Day 267 – #259. Norma Jean – Redeemer

Norma Jean - Redeemer Album Review

James 3:5-12. The inspiration for Norma Jean’s “A Small Spark vs. A Great Forest.”

5. Likewise, the tongue is a small part of the body, but it makes great boasts. Consider what a great forest is set on fire by a small spark.
6. The tongue also is a fire, a world of evil among the parts of the body. It corrupts the whole body, sets the whole course of one’s life on fire, and is itself set on fire by hell.
7. All kinds of animals, birds, reptiles and sea creatures are being tamed and have been tamed by mankind,
8. but no human being can tame the tongue. It is a restless evil, full of deadly poison.
9. With the tongue we praise our Lord and Father, and with it we curse human beings, who have been made in God’s likeness.
10. Out of the same mouth come praise and cursing. My brothers and sisters, this should not be.
11. Can both fresh water and salt water flow from the same spring?
12. My brothers and sisters, can a fig tree bear olives, or a grapevine bear figs? Neither can a salt spring produce fresh water.

The song comes from Redeemer, the group’s 2006 release on Solid State/Tooth & Nail. While I don’t personally identify with Christianity anymore, I think that in any major book of any major religion, there is something to be gleaned. I still respect the bible. It’s tough reading, certainly, but there’s no reason those who identify with other faiths (or no faith at all) shouldn’t read it.

It’s like that phrase: “You kiss your mother with that mouth?” Though informal and ultimately doesn’t hit on its intended message, it proves a point. The same tool used for exalting and praise is used to reduce others to their weakest point.

I’ve been thinking a lot lately about lexical gaps, and how difficult it is sometimes to put what we feel into actual words. This video does a better job of explaining some of these words than I ever could.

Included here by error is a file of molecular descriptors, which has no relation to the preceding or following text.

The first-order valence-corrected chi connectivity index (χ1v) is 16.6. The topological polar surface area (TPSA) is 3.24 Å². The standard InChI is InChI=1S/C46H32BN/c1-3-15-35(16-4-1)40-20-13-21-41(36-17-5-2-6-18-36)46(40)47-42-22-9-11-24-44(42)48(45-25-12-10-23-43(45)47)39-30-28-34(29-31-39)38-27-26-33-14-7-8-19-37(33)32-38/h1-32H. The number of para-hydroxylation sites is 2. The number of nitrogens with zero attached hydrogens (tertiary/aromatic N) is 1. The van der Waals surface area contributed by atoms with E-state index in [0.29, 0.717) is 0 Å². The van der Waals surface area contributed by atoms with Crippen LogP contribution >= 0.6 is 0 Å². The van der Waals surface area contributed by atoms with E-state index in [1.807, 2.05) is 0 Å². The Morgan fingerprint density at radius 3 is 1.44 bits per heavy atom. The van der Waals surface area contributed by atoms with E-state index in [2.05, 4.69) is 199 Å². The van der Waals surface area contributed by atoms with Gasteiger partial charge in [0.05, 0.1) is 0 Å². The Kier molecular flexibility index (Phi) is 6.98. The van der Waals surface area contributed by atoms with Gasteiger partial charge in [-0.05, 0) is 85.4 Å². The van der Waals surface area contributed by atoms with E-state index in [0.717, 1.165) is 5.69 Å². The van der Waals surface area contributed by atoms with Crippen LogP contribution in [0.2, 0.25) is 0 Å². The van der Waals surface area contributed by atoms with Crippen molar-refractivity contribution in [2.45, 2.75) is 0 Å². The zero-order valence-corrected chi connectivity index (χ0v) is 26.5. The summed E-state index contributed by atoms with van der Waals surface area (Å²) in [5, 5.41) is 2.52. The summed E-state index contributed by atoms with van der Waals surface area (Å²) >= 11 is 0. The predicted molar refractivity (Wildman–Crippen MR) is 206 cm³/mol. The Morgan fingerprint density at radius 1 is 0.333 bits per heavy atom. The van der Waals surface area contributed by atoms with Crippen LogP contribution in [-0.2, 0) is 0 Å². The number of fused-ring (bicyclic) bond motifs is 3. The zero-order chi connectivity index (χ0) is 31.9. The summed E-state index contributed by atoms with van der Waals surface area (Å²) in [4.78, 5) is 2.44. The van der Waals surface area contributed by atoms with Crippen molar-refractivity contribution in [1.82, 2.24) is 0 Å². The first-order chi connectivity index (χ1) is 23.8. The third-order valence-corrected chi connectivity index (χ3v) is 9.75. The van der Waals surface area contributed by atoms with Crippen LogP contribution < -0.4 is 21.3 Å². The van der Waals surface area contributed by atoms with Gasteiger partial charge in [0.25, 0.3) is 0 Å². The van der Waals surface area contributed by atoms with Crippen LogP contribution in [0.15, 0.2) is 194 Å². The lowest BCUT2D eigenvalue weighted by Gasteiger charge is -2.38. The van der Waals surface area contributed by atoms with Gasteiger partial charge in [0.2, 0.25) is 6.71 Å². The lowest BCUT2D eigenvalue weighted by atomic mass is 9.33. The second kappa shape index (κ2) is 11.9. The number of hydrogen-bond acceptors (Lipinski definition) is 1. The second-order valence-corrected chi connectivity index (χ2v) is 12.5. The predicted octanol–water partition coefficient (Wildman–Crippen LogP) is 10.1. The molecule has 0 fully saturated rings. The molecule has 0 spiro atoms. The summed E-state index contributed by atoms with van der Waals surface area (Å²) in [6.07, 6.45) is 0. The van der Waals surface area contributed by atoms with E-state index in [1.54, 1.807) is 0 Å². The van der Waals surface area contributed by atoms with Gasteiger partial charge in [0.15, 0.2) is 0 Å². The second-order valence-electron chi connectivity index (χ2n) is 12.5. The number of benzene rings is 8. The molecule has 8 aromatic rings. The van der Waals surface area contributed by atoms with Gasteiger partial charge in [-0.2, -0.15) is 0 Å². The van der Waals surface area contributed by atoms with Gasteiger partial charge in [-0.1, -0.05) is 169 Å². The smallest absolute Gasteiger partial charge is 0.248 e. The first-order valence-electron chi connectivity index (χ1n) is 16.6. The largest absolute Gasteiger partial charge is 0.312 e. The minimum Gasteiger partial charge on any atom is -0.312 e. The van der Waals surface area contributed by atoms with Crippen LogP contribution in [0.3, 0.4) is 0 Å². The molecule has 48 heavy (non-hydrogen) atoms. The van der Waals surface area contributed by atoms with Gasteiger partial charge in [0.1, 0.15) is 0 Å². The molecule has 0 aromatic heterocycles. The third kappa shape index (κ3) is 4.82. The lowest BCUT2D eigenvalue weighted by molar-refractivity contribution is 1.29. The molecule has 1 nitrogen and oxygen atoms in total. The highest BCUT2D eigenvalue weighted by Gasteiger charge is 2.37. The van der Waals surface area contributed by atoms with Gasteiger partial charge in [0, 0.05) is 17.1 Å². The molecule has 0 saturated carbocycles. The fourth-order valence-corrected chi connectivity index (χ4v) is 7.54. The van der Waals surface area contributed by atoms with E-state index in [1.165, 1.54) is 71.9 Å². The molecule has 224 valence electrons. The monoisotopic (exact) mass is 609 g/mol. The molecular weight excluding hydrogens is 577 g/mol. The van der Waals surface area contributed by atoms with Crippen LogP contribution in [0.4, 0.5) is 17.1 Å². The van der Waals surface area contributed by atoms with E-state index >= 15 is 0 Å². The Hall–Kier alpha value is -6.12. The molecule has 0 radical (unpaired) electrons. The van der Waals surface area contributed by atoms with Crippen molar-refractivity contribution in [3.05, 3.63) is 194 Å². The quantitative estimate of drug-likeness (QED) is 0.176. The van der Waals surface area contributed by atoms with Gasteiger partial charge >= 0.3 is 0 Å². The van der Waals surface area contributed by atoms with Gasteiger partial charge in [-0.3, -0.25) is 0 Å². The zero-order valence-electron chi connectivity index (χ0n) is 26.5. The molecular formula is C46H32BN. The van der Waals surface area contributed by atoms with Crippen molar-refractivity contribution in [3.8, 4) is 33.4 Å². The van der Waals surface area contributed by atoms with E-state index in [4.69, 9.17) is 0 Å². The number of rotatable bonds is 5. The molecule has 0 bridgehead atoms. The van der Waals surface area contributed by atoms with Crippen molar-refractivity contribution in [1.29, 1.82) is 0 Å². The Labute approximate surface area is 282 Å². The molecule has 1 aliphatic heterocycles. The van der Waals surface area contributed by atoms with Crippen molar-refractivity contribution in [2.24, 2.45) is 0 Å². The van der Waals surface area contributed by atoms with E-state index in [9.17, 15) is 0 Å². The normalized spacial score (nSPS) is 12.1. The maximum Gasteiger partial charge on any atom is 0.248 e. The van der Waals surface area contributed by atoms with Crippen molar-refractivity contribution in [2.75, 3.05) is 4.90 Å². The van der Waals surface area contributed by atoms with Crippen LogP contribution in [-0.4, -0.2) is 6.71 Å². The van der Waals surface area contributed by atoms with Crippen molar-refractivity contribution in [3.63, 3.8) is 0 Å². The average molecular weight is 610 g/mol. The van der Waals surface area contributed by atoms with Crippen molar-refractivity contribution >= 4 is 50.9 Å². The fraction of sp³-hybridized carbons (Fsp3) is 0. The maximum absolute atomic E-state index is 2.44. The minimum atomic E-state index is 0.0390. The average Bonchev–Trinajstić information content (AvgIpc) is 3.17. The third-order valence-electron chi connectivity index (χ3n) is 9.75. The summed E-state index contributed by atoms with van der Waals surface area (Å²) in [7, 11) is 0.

One in particular is the word ‘qualia,’ which refers to an individual’s instances of subjective, conscious experience. Like getting passed at your bus stop, or being nostalgic in advance of an opportunity that is coming to an end a long time from the present.

How does this relate to Redeemer? Not sure entirely, just some things I’ve been ruminating on the past few days. What does it even mean to be a fan of a band? What about the abrasion of a such a loud band like Norma Jean is appealing? That’s the ‘qualia’-factor.

As the follow-up to O God, The Aftermath, which was the first Norma Jean album to feature new vocalist Cory Brandan, the shift is on with Redeemer. It’s a record that has a lot of promise, like on the Tim McTague co-written cut “Songs Sound Much Sadder,” which is sick.

It’s still a transitive record though, as the new band doesn’t hit their stride until 2008’s The Anti-Mother.
Worth a spin though. Sweet Hitchcockian cover, too.

From Norma Jean’s Redeemer, this is “Songs Sound Much Sadder” –

Standout tracks: That trio of “Blueprints for Future Homes,” “A Small Spark vs. A Great Forest” and “A Temperamental Widower” is pretty disgusting.
Weakest track: “Cemetery Like a Stage”

RIYL: Christ-core, hardcore, metalcore. August Burns Red, Botch, Dillinger, Converge.



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